THE inpatient dementia ward at Chepstow Community Hospital is set to close by the middle of April, amid fears that continued staffing shortages will compromise patient safety.

A controversial recommendation to approve the closure of the 15-bed St Pierre Ward, as part of a redesign of older adult mental health services across Gwent, was approved by board members of Aneurin Bevan University Health Board today.

A report on the redesign proposals raised concerns about the sustainability of the ward beyond April 14.

And responding to a query about why closure is sought so quickly Dr Chris O'Connor, divisional director of the health board's mental health and learning disabilities division, highlighted the potential staffing position that week.

"The roster within St Pierre Ward would require 12.61 (whole time equivalent) registered nurses and a ward manager," he said.

"From April 14, we would be in the position of having three whole time equivalent registered nurses and a ward manager."

Describing this as a "massive discrepancy in need and availability", he said that three shifts that week would not have a qualified nurse, and the majority would have one registered nurse and bank staff.

Persistent difficulties in recruiting enough nurses for older adult mental health inpatient units prompted the service redesign idea, and board members were told that the situation at Chepstow is not new.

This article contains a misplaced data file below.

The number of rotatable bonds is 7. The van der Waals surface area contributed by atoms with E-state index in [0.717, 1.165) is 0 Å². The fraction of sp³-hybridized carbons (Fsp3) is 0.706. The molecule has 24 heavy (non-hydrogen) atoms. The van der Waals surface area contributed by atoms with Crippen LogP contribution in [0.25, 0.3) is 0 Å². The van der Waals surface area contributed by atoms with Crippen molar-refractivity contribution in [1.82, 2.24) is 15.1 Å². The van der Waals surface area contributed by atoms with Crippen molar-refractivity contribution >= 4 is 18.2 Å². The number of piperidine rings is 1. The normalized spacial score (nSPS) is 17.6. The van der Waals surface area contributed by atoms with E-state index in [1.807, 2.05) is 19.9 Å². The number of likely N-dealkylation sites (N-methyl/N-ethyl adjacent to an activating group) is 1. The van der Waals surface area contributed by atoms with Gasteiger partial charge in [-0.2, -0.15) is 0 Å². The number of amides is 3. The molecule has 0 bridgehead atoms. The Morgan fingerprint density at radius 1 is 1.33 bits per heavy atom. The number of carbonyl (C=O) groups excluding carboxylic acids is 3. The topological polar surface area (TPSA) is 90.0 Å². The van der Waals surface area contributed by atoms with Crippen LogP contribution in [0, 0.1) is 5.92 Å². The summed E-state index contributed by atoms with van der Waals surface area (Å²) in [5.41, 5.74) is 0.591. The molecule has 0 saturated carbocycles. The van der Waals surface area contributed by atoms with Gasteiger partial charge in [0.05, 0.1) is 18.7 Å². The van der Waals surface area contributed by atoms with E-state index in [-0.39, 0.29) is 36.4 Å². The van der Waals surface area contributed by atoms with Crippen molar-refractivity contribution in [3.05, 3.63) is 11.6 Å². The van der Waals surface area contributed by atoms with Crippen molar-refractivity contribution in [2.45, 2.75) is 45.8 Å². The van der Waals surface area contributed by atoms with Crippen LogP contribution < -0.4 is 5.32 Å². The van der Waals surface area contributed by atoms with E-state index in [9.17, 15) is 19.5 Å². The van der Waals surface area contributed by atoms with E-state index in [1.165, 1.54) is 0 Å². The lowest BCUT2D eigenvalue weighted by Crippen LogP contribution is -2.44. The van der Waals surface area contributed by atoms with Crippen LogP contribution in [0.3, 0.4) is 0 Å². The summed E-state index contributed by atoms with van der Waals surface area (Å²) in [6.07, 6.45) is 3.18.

"In any other circumstances we would probably have a lead-in time (ahead of closure)," said health board chief executive Judith Paget.

"We have been managing these pressures for 18 months. This is not a new risk."

Closure of St Pierre Ward was first mooted last autumn, with opposition voiced county-wide during a subsequent consultation.

It is part of plans to remodel mental health services for older adults, that will result in there being three inpatient dementia units at Ysbyty Tri Chwm in Ebbw Vale, St Woolos Hospital in Newport, and Ysbyty Ystrad Fawr in Ystrad Mynach, and at a single functional mental illness unit, at County Hospital, Griffithstown.

Patients who would have used St Pierre Ward will be treated in future at Ysbyty Tri Chwm in Ebbw Vale, or St Woolos Hospital, Newport, depending on where in Monmouthshire they live.

Another key aspect of the redesign will be the development of more community-based services for dementia patients.

Savings of almost £850,000 are expected, through the reorganisation of wards.

A little more than half of this (£429,000) is proposed for reinvestment in community-based programmes, including increased care home in-reach in Monmouthshire, more behavioural support, an increase in psychological therapies in Monmouthshire and Caerphilly, and more dementia support workers.

A further £200,000 is earmarked for core services, to fund an historic shortfall in staffing older adult services generally, and to ensure these are sustainable.

And the health board has today agreed that the remaining savings - more than £200,000 - can be used by the mental health and learning disabilities division, working with Monmouthshire council and the county's third sector, to further support services in the area.

The service redesign proposals attracted far more scepticism and opposition in Monmouthshire than in the rest of Gwent during a three-month public consultation exercise, though there was a widespread recognition among those who participated that change was needed.

Fears over transport and parking difficulties for families and carers who will have to travel to other units were a key source of opposition, in tandem with anger over the loss of a ward at Chepstow hospital that is well regarded.

Aneurin Bevan Community Health Council, Gwent's independent patients' watchdog, backed the plans, having asked for assurances over issues such as parking at St Woolos Hospital, travel for families and carers, and enhanced community services.